Have you ever been asked this question? “If you were stranded on a desert island and could only choose one book to have with you, what would it be?”
I see no islands in my future for uninterrupted reading bliss. But that question did come my way, so to speak. My biggest fan (sweet David) asked me to blog about my favorite books. Great idea. Stories decorate the journey of real-life adventures like treasured milestones along the way.
Over the next several posts, I’ll parade stories that sit permanently in my bookcase (or on my Kindle). A few made appearances in previous posts. Some form my earliest memories (we’ll start there), some gave me a character to buddy up to. Others simply tickle the funny bone. Many paint sweeping sagas of another place and time.
Today we start with the great philosopher Dr. Seuss and the classic Horton Hatches the Egg (Random House, 1940). By the way, reading as a kid reminds me of this quote from one of my all-time favorite movies, “You’ve Got Mail”:
…When you read a book as a child, it becomes part of your identity in a way that no other reading in your whole life does. -Meg Ryan as Kathleen Kelly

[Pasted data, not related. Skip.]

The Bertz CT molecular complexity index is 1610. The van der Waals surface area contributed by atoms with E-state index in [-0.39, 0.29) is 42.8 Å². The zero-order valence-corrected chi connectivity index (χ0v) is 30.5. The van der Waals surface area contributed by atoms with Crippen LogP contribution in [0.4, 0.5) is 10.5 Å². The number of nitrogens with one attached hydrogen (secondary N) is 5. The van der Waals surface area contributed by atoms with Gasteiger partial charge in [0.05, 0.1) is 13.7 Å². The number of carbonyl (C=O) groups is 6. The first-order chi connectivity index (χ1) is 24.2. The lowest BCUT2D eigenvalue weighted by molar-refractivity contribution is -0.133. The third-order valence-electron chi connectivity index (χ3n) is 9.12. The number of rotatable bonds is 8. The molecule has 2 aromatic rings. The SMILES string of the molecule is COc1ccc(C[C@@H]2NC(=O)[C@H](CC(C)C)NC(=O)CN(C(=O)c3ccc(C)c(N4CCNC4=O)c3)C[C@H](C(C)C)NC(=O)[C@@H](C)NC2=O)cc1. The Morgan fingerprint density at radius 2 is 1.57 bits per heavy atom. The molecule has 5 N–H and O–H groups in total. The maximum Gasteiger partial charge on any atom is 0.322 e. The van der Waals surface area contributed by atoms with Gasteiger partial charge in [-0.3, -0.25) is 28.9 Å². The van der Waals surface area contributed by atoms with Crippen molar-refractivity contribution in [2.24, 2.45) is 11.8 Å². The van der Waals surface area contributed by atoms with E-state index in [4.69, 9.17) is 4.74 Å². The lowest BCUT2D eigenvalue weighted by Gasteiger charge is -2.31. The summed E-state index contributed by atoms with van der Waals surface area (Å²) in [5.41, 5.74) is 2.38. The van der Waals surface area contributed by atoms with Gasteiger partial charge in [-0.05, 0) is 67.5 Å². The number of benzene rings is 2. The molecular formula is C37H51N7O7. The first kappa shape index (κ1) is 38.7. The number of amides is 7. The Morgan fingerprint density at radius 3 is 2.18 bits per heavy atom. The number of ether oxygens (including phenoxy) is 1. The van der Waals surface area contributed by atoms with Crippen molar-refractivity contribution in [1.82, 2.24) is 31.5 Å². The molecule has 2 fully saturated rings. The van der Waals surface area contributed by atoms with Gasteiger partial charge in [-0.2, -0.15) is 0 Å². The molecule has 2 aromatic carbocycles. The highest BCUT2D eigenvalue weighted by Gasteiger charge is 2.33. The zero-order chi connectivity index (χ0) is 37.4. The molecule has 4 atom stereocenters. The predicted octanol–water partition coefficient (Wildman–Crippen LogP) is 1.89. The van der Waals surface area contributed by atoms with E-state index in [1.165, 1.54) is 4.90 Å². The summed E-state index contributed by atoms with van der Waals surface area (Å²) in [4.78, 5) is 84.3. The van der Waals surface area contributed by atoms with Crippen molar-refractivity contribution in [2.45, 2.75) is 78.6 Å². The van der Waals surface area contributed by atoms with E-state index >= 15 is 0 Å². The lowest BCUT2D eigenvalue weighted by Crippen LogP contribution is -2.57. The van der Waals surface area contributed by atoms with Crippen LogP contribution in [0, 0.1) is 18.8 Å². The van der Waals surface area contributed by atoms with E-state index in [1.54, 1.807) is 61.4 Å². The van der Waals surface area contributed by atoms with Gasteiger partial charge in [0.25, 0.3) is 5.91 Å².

Horton the elephant moved into our home wrapped as a Christmas gift from our next-door neighbors, the Bakers. Soon he became a bedtime favorite. You see, God saw fit to give me parents who love reading and passed that love on to me, beginning with bedtime stories read by my dad when I was little.
No doubt Daddy tired some of my reaching for the same book for the umpteenth time. But he never complained. We opened the book to discover again the loyal elephant who promised to hatch an egg for a lazy, absent bird-mom. Snow, captivity, voyages, a traveling circus…nothing deterred him. We read his motto out loud together throughout the story: “I meant what I said and I said what I meant. An elephant’s faithful, one hundred percent!”
I took for granted, at the time, this funny yet profound story, as well as the precious time spent reading as a family. But I now treasure those memories and the book that sits on my all-time favorite list.
Question for you: What’s one of your favorite early-childhood stories?